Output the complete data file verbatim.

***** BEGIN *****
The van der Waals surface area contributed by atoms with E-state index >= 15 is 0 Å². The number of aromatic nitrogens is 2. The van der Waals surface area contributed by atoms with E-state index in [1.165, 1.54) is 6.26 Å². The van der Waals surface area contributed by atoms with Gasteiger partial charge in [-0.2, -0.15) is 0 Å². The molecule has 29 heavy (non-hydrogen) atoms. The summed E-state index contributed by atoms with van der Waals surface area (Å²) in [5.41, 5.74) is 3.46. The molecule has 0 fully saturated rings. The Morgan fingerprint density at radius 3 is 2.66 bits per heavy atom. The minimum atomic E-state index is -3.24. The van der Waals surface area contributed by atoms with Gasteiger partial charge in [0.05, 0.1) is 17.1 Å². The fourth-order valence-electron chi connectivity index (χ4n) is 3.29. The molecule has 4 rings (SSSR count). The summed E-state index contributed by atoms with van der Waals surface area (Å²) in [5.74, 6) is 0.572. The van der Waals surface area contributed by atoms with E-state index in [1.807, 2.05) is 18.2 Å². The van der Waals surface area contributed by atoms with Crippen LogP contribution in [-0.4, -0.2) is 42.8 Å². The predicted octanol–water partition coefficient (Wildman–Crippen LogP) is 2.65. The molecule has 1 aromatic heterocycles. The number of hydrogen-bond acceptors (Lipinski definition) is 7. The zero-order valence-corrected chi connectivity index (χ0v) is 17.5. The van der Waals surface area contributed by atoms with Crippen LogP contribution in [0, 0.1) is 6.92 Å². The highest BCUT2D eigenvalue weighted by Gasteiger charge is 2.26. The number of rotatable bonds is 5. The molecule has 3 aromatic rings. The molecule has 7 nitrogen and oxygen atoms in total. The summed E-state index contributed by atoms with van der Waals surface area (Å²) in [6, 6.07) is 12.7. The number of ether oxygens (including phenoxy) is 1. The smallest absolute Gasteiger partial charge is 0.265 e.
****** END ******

The van der Waals surface area contributed by atoms with E-state index >= 15 is 0 Å². The number of aromatic nitrogens is 2. The van der Waals surface area contributed by atoms with E-state index in [1.165, 1.54) is 6.26 Å². The van der Waals surface area contributed by atoms with Gasteiger partial charge in [-0.2, -0.15) is 0 Å². The molecule has 29 heavy (non-hydrogen) atoms. The summed E-state index contributed by atoms with van der Waals surface area (Å²) in [5.41, 5.74) is 3.46. The molecule has 0 fully saturated rings. The Morgan fingerprint density at radius 3 is 2.66 bits per heavy atom. The minimum atomic E-state index is -3.24. The van der Waals surface area contributed by atoms with Gasteiger partial charge in [0.05, 0.1) is 17.1 Å². The fourth-order valence-electron chi connectivity index (χ4n) is 3.29. The molecule has 4 rings (SSSR count). The summed E-state index contributed by atoms with van der Waals surface area (Å²) in [5.74, 6) is 0.572. The van der Waals surface area contributed by atoms with E-state index in [1.807, 2.05) is 18.2 Å². The van der Waals surface area contributed by atoms with Crippen LogP contribution in [-0.4, -0.2) is 42.8 Å². The predicted octanol–water partition coefficient (Wildman–Crippen LogP) is 2.65. The molecule has 1 aromatic heterocycles. The number of hydrogen-bond acceptors (Lipinski definition) is 7. The zero-order valence-corrected chi connectivity index (χ0v) is 17.5. The van der Waals surface area contributed by atoms with Crippen LogP contribution in [0, 0.1) is 6.92 Å². The highest BCUT2D eigenvalue weighted by Gasteiger charge is 2.26. The number of rotatable bonds is 5. The molecule has 3 aromatic rings. The molecule has 7 nitrogen and oxygen atoms in total. The summed E-state index contributed by atoms with van der Waals surface area (Å²) in [6, 6.07) is 12.7. The number of ether oxygens (including phenoxy) is 1. The smallest absolute Gasteiger partial charge is 0.265 e.